I have some pretty apathetic senior high kids, but the juniors can be a real joy. And if my adults are brain dead how did I get talked into making apple pie for them all this weekend? 10-yr olds don’t invite you to come skinny-dipping either. Or do they?
Wolf, what kind of call girls are you talking about that you need your byootox glued together? I thought that was Thailand. Taiwan is a different place. Thought you knew that!
Seriously, if anything can be more serious than getting your bum sealed for fear of the wolf man, my 1-1 business classes were always a lot of fun - because I had material to work with and it was a 2-way street. Being ‘observed’ while you teach an empty room is not like real life at all, not even real life in Taiwan.
So, xiao cha!! How did the interview go? Are we talking about the same guy?
well, yeah their office decor is definitely not one of their selling points.
i don’t know if i had the same guy everyone’s talking about. i had a pretty nice chat with the person who interviewed me and i think was pretty enthusiastic about my application. although, after we shot the shit for about an hour, of course then i learned they don’t have any openings at the moment…
That sounds like the guy.
I used to work for Larry at Williams, but I went back a couple weeks ago and Larry has quit. There is a new guy. Actually, he’s an old guy who was doing something else before. Anyway, he’ll waste a lot of your time. I think it’s cause Larry used to BS a bit and build a rappor with teachers, or something like that idea anyway, and this guy is copying Larry’s style. When I went he was looking for a woman with a New York accent, but didn’t know if I had one or not and had to ask me.
I did teach for them before, however, almost 2 years ago, but the best class I’ve ever had in Taipei. A business class at ING in Shu Ling. I liked the class so much that I didn’t mind the hour commute I had to make. The pay was pretty sad, though, 600 an hr. and Larry gave me 650 to off set HALF that MRT fair. But I got plenty of support and lotts of materials.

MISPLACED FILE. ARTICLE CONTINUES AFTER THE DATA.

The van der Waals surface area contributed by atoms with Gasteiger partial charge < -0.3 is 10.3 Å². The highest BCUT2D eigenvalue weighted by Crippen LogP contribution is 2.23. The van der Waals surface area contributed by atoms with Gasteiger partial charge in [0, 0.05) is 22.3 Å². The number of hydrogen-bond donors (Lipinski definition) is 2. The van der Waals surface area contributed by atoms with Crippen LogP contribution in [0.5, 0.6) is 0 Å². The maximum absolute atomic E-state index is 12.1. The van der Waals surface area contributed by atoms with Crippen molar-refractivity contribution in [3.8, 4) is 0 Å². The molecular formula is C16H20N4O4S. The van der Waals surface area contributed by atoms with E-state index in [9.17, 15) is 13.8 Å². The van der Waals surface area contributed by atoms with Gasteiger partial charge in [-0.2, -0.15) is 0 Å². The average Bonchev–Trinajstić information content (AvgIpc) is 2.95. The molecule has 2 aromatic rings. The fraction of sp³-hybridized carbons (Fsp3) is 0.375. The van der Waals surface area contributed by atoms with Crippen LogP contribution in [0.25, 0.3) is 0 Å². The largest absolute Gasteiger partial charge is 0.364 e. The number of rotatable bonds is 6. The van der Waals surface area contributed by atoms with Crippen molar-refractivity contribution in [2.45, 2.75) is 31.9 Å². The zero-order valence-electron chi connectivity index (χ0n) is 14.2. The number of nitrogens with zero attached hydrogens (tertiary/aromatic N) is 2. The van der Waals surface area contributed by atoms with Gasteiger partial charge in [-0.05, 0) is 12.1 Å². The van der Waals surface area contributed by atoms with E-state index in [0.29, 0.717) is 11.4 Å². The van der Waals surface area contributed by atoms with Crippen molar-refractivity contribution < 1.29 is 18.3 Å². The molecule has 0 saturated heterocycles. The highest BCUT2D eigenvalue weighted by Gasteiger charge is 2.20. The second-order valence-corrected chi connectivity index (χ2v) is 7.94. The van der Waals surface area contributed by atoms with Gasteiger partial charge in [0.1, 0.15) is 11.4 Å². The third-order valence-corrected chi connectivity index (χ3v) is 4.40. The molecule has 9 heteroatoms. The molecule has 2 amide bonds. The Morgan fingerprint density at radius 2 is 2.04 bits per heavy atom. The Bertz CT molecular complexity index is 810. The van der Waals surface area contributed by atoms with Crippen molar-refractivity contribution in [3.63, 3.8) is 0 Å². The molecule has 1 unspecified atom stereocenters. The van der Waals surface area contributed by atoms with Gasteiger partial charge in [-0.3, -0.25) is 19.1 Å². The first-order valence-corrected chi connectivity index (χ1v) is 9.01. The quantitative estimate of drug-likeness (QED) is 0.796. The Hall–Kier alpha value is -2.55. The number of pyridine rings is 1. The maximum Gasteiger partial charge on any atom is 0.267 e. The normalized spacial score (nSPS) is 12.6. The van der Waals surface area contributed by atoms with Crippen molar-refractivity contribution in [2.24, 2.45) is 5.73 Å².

They did, and do, seem a little hit and miss for classes available. Also, the pay was still 600 per hr. and no MRT fair this time. But really, I didn’t like the new guy much.
I had a similar annoying experience with them when I first got here about 2 1/2 years ago. The guy who I talked to was a real buffoon. They offered me a business class at NT$800/hour, but 1) it was a real commute, and 2) they wanted me to design an entire curriculum on my own time and at no extra pay … so I walked. Also, the aforementioned buffoon who interviewed me had terrible English, yet refused to speak Chinese with me even though my Chinese was obviously far better than his English. I hate when they do that … I’d say give Williams a pass …
[quote=“housecat”]I used to work for Larry at Williams, but I went back a couple weeks ago and Larry has quit.
I did teach for them before, however, almost 2 years ago, but the best class I’ve ever had in Taipei. A business class at ING in Shu Ling. I liked the class so much that I didn’t mind the hour commute I had to make. The pay was pretty sad, though, 600 an hr. and Larry gave me 650 to off set HALF that MRT fair. But I got plenty of support and lotts of materials.[/quote]
I also worked out at ING in Shu Ling from about January to April of this year (2003).